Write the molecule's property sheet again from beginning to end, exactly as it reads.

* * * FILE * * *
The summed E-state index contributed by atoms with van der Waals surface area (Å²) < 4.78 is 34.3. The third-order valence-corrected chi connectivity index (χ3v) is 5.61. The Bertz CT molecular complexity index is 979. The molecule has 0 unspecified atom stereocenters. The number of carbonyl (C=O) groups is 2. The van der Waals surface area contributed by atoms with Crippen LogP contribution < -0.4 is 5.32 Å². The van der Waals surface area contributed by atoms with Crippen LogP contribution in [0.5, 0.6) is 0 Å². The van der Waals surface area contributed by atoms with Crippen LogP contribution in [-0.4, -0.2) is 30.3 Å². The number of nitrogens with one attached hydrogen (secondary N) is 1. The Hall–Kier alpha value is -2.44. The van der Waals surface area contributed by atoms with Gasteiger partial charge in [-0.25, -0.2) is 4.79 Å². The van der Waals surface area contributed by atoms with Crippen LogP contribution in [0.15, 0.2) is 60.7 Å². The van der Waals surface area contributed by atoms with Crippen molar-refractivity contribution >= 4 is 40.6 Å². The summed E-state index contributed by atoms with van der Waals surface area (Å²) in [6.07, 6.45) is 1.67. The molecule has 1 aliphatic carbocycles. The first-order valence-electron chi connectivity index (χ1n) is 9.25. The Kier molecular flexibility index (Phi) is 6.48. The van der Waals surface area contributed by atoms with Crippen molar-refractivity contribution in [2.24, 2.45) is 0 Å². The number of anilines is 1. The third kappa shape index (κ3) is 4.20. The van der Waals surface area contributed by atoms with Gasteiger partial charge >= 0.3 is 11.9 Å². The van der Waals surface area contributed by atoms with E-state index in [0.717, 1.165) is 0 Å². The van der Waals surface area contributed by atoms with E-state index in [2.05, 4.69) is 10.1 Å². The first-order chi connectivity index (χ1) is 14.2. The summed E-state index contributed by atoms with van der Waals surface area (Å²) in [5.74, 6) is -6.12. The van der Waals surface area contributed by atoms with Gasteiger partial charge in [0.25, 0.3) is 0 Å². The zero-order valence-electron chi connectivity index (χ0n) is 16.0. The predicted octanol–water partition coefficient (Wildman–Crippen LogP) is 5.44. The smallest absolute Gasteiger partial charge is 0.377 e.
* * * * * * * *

The summed E-state index contributed by atoms with van der Waals surface area (Å²) < 4.78 is 34.3. The third-order valence-corrected chi connectivity index (χ3v) is 5.61. The Bertz CT molecular complexity index is 979. The molecule has 0 unspecified atom stereocenters. The number of carbonyl (C=O) groups is 2. The van der Waals surface area contributed by atoms with Crippen LogP contribution < -0.4 is 5.32 Å². The van der Waals surface area contributed by atoms with Crippen LogP contribution in [0.5, 0.6) is 0 Å². The van der Waals surface area contributed by atoms with Crippen LogP contribution in [-0.4, -0.2) is 30.3 Å². The number of nitrogens with one attached hydrogen (secondary N) is 1. The Hall–Kier alpha value is -2.44. The van der Waals surface area contributed by atoms with Gasteiger partial charge in [-0.25, -0.2) is 4.79 Å². The van der Waals surface area contributed by atoms with Crippen LogP contribution in [0.15, 0.2) is 60.7 Å². The van der Waals surface area contributed by atoms with Crippen molar-refractivity contribution >= 4 is 40.6 Å². The summed E-state index contributed by atoms with van der Waals surface area (Å²) in [6.07, 6.45) is 1.67. The molecule has 1 aliphatic carbocycles. The first-order valence-electron chi connectivity index (χ1n) is 9.25. The Kier molecular flexibility index (Phi) is 6.48. The van der Waals surface area contributed by atoms with Crippen molar-refractivity contribution in [2.24, 2.45) is 0 Å². The number of anilines is 1. The third kappa shape index (κ3) is 4.20. The van der Waals surface area contributed by atoms with Gasteiger partial charge >= 0.3 is 11.9 Å². The van der Waals surface area contributed by atoms with E-state index in [0.717, 1.165) is 0 Å². The van der Waals surface area contributed by atoms with E-state index in [2.05, 4.69) is 10.1 Å². The first-order chi connectivity index (χ1) is 14.2. The summed E-state index contributed by atoms with van der Waals surface area (Å²) in [5.74, 6) is -6.12. The van der Waals surface area contributed by atoms with Gasteiger partial charge in [0.25, 0.3) is 0 Å². The zero-order valence-electron chi connectivity index (χ0n) is 16.0. The predicted octanol–water partition coefficient (Wildman–Crippen LogP) is 5.44. The smallest absolute Gasteiger partial charge is 0.377 e.